The answer to this question is difficult to know because sexual harassment is a very sensitive topic. However, many people are exposed to sexual harassment in their lifetime. According to the National Sexual Violence Resource Center, one in three women experiences sexual violence in their lifetime.
It’s important for us not to forget about the men who also experience sexual violence and harassment. According to the National Sexual Violence Resource Center, one in six men experiences sexual violence in their lifetime.
According to the U.S. Equal Employment Opportunity Commission (EEOC), 11,364 new cases of workplace sexual harassment were filed in the past year, and 12,571 cases were resolved.
Males filed only 16.3 percent of the new cases that year. Of the cases resolved, 1,367 resulted in settlements, 1,150 resulted in a withdrawal with benefits, and 288 resulted in a successful conciliation. Monetary benefits awarded to victims of sexual harassment in the past year amounted to approximately $52.3 million.
Preventing Sexual Harassment in the Workplace
It is the responsibility of employers in California, and America as a whole, to provide a safe workplace that is free of hostility and harassment.
Companies that fail to protect their workers may be held accountable for their negligence. Therefore, it is in the best interest of all companies to put in place strategies and plans to prevent sexual harassment and protect workers who feel mistreated.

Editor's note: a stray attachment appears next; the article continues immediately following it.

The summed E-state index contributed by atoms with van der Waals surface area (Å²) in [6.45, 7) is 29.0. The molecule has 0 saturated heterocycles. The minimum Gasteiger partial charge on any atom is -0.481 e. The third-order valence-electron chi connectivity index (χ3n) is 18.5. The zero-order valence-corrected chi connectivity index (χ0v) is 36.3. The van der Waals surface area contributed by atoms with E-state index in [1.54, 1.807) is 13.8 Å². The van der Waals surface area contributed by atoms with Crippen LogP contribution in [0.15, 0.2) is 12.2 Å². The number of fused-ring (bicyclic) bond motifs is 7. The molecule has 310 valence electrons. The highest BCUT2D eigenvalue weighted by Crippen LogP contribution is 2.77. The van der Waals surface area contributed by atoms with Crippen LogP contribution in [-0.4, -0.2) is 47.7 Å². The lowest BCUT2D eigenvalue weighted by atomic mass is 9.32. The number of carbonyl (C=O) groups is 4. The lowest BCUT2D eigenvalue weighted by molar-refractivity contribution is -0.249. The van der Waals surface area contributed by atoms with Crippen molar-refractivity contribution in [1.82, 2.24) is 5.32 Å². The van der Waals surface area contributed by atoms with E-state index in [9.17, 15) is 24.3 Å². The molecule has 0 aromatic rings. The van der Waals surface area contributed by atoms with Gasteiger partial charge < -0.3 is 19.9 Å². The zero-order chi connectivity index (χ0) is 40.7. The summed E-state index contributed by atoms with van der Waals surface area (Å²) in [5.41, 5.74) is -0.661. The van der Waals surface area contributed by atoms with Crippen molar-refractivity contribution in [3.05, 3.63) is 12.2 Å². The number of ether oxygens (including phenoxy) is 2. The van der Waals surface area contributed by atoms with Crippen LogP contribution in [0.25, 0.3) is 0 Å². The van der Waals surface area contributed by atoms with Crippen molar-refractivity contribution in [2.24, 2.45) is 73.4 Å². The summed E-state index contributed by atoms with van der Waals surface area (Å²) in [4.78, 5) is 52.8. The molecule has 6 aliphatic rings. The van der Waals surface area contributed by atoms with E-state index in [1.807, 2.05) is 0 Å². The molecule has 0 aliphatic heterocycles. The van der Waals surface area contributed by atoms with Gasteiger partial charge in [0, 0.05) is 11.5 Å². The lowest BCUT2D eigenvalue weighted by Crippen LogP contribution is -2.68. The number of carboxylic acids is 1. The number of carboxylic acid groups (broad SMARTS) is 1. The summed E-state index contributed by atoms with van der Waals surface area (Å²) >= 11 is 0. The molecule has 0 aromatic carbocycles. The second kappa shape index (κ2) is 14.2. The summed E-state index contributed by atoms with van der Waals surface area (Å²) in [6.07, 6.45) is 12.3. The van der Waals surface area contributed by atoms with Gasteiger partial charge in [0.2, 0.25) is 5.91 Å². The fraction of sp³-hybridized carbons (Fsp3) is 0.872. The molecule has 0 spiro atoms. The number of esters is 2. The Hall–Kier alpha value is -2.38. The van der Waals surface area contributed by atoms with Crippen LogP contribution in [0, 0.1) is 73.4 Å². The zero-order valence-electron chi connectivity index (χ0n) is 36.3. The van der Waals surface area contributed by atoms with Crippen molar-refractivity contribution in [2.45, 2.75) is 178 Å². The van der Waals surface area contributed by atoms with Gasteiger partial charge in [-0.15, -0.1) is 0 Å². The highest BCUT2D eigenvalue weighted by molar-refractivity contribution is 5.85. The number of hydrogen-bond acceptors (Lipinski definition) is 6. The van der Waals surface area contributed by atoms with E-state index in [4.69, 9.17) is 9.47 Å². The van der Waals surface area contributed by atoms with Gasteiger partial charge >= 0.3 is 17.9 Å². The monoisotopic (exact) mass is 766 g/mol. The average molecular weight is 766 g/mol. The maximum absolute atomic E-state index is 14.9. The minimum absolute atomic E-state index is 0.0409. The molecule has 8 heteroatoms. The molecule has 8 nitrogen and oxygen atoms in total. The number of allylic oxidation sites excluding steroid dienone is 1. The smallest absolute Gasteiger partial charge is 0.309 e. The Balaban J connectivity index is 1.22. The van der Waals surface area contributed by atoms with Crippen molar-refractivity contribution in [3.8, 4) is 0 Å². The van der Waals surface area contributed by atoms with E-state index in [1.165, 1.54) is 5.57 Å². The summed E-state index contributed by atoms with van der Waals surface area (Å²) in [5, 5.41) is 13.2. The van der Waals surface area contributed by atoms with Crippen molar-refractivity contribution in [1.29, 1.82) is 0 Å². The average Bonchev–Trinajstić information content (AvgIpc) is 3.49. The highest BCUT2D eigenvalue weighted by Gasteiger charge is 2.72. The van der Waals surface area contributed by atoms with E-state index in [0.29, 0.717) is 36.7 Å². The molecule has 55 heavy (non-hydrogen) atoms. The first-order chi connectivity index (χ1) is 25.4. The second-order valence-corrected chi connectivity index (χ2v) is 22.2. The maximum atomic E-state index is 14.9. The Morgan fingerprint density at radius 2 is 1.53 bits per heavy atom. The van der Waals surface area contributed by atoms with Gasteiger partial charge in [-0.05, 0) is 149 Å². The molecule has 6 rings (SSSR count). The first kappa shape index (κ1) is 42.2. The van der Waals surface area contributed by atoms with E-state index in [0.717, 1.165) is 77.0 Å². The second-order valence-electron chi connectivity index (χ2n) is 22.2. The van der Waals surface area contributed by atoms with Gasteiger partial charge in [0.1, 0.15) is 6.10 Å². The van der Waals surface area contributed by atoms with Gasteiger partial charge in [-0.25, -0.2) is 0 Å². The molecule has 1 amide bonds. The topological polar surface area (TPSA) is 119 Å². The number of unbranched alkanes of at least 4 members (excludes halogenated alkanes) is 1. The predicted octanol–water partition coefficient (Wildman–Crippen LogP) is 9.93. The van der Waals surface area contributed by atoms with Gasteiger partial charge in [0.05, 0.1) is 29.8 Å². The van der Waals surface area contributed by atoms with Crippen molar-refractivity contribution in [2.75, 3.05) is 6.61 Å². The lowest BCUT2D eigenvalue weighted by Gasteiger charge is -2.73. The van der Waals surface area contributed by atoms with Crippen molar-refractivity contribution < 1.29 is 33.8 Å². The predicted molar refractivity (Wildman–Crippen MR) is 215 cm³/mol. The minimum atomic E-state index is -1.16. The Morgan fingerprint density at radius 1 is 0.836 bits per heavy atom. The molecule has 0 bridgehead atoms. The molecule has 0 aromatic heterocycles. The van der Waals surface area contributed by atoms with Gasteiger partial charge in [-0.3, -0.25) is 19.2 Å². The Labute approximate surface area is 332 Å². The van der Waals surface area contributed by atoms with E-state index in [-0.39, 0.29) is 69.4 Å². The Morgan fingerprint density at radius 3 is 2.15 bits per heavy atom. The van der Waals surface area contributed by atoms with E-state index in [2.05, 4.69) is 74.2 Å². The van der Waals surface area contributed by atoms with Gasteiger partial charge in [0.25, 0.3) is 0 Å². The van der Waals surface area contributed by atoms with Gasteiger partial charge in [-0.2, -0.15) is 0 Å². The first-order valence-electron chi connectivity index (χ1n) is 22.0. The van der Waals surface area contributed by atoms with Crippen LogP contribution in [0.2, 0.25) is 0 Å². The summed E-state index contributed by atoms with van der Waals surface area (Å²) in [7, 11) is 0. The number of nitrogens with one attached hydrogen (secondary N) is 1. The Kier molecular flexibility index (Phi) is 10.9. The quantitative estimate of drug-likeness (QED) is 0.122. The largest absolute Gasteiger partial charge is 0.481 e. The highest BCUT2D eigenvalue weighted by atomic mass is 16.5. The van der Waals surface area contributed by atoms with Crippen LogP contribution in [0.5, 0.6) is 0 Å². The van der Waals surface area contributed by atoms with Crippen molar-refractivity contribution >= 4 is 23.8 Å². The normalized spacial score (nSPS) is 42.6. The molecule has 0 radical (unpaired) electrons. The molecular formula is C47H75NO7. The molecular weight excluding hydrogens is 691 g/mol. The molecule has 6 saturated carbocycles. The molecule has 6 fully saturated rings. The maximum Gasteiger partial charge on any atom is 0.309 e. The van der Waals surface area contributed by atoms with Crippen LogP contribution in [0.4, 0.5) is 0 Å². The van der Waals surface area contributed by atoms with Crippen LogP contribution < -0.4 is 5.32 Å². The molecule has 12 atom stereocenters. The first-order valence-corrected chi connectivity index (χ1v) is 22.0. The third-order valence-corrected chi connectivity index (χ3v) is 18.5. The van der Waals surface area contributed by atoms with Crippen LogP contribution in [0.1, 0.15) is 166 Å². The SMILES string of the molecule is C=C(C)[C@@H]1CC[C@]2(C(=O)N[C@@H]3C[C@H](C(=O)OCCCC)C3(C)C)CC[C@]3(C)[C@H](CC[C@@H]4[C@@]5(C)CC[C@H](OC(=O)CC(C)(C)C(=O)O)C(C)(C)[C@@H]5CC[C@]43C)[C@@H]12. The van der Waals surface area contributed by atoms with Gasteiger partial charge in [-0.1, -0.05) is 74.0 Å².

When companies fail to discuss sexual harassment issues, the problem of sexual harassment can get worse. An anti-harassment policy should be implemented to explain what harassment is and what types of acts will not be tolerated at the workplace. Employees must be informed that:
- An anti-harassment policy is in place for all employees, managers, and representatives.
- Each employee must undergo training regarding the harassment policy of the company.
- The policies of the company apply to everyone, including supervisors.
- All complaints of harassment will be dealt with quickly.
- Employees who violate harassment policies will be disciplined.
Suppose you are being harassed in the workplace and your employer does not have an anti-harassment program. In that case, our sexual harassment lawyer may be able you help you obtain compensation in light of your employer’s negligence.
The Impact of Harassment Within the Workplace
The effects of sexual harassment can be serious for the harassed individual and other employees who experience it secondhand.
In many instances, victims of harassment risk losing their jobs or their chance at a promotion for refusing sexual demands. In other instances, the workplace environment may become hostile once the victim refuses the advances of the harasser. Some victims are so traumatized by their abuser that they become incapable of performing their job effectively.